What should I do if I find something I do or don't like? Let them know! Often corporations don't expect much PR out of their CRS. The fact that they could get an email or letter about it lets them know early that the public does or doesn't care about the same objectives, and they have the time to adjust their goals accordingly!
Homework: Go skim one CSR report for a company that you shop for right now! Do you agree with what their goals for the year are? Let me know in the comments!
I have a German Shepherd whom I give peanut butter as a treat. I have also seen a couple infographics online about checking for a newly added chemical, xylitol, that is in peanut butter. For a while I checked every jar we got, but none had it. Was this a regional change? A chemical addition for a particular country?
I've done the research so you don't have to!
First, what is xylitol? It's a natural sweetener often found in chewing gum. It's find for human consumption and can lead to major issues if dogs ingest too much of it.
Secondly, which common peanut butter's are safe? The usual US brands such as Jif, Skippy, Peter Pan, and Planters are completely fine.
Third, which peanut butter's are dangerous? Many peanut butters that advertise themselves as having more protein, less sugar, and less fat. Many website list five peanut butter brands that have xylitol (most advertising to body builders), but since this became a hot topic many have removed the xylitol or removed the product completely. The only one I could confirm at this time is Nuts'n More.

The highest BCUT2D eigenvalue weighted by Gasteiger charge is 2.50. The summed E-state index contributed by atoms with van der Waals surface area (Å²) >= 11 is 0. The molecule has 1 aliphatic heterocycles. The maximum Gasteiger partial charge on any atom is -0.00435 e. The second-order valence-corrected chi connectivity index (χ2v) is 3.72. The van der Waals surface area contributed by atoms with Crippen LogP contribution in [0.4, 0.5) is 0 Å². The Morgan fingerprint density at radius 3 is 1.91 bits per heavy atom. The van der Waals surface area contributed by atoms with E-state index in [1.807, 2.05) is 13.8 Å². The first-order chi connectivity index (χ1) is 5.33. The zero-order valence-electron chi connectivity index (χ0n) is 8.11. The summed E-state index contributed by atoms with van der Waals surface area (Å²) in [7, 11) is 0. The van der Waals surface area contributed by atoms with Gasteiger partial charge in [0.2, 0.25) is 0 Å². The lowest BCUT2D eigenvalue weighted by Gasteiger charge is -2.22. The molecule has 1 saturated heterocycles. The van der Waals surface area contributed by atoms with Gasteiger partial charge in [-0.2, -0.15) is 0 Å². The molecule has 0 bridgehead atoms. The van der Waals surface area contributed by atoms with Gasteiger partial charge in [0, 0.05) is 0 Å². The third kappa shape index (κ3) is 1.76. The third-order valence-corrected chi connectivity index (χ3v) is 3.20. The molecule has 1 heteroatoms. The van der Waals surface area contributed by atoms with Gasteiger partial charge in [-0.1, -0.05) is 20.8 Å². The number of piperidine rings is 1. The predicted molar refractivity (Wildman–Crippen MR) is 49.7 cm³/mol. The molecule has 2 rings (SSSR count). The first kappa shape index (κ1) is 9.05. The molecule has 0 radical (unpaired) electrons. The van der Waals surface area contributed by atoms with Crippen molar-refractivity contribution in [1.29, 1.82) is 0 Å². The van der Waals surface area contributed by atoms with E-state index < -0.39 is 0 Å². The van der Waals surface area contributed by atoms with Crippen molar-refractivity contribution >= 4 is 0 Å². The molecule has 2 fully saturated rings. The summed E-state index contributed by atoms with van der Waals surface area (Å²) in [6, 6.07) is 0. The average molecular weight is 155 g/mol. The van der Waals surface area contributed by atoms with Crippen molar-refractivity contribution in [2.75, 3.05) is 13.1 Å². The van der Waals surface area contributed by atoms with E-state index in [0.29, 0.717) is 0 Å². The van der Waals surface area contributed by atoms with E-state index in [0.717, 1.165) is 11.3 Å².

If you're worried that your dog has digested xylitol please go to this Animal Hospital page to determine the best course of action.
How do you save and sort information when doing research for a novel?
In the past I used OneNote. This allowed easy copy and pasting of pictures and ideas when doing research. It has lots of functionality and free with the Word Suite. It was a good choice when I was in high school/college (due to the free part) and it was simple to use, with an overall small learning curve for those already used to Office. I can see using it again in the future.
I've tried Scrivner but that distinctly didn't work for me. All of the features that are supposed to save a writer time seem to take up more time for me. (Both for the research and writing phases.) I knew plenty of writers who love this software, but it's not for me.
Recently I used DokuWiki to make my own Wiki for the world. There's an extra time allotment needed to get the level of formatting that I want but it's the easiest at showing off holes in world development, or ties between a character and the world. As long as I have time this is worth the investment.
Aeon is my newest experiment. It's a timeline device that was designed for writers. It's great for keeping track of dates and it'll automatically tell me how old everyone was during specified events. So far it's worth it's weight in gold just for that, but I'm sure I'll post again with a thorough review after playing with it some more.
What software do you use when researching a novel?